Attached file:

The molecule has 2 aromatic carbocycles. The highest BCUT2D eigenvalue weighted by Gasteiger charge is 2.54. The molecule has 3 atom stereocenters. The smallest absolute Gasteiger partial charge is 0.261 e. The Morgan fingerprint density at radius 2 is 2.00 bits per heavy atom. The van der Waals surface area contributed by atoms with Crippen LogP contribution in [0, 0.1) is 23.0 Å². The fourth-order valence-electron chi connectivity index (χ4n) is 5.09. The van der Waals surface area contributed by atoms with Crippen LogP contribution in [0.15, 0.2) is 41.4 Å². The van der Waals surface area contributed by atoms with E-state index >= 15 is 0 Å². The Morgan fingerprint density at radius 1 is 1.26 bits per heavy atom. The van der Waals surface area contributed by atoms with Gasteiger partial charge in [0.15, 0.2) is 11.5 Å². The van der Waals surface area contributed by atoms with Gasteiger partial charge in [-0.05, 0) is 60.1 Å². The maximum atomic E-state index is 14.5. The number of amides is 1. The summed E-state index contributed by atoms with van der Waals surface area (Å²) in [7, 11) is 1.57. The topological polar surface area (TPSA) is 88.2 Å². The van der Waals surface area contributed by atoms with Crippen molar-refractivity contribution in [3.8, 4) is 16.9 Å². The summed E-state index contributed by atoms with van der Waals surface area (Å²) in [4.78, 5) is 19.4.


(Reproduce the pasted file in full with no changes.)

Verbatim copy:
The molecule has 2 aromatic carbocycles. The highest BCUT2D eigenvalue weighted by Gasteiger charge is 2.54. The molecule has 3 atom stereocenters. The smallest absolute Gasteiger partial charge is 0.261 e. The Morgan fingerprint density at radius 2 is 2.00 bits per heavy atom. The van der Waals surface area contributed by atoms with Crippen LogP contribution in [0, 0.1) is 23.0 Å². The fourth-order valence-electron chi connectivity index (χ4n) is 5.09. The van der Waals surface area contributed by atoms with Crippen LogP contribution in [0.15, 0.2) is 41.4 Å². The van der Waals surface area contributed by atoms with E-state index >= 15 is 0 Å². The Morgan fingerprint density at radius 1 is 1.26 bits per heavy atom. The van der Waals surface area contributed by atoms with Gasteiger partial charge in [0.15, 0.2) is 11.5 Å². The van der Waals surface area contributed by atoms with Gasteiger partial charge in [-0.05, 0) is 60.1 Å². The maximum atomic E-state index is 14.5. The number of amides is 1. The summed E-state index contributed by atoms with van der Waals surface area (Å²) in [7, 11) is 1.57. The topological polar surface area (TPSA) is 88.2 Å². The van der Waals surface area contributed by atoms with Crippen molar-refractivity contribution in [3.8, 4) is 16.9 Å². The summed E-state index contributed by atoms with van der Waals surface area (Å²) in [4.78, 5) is 19.4.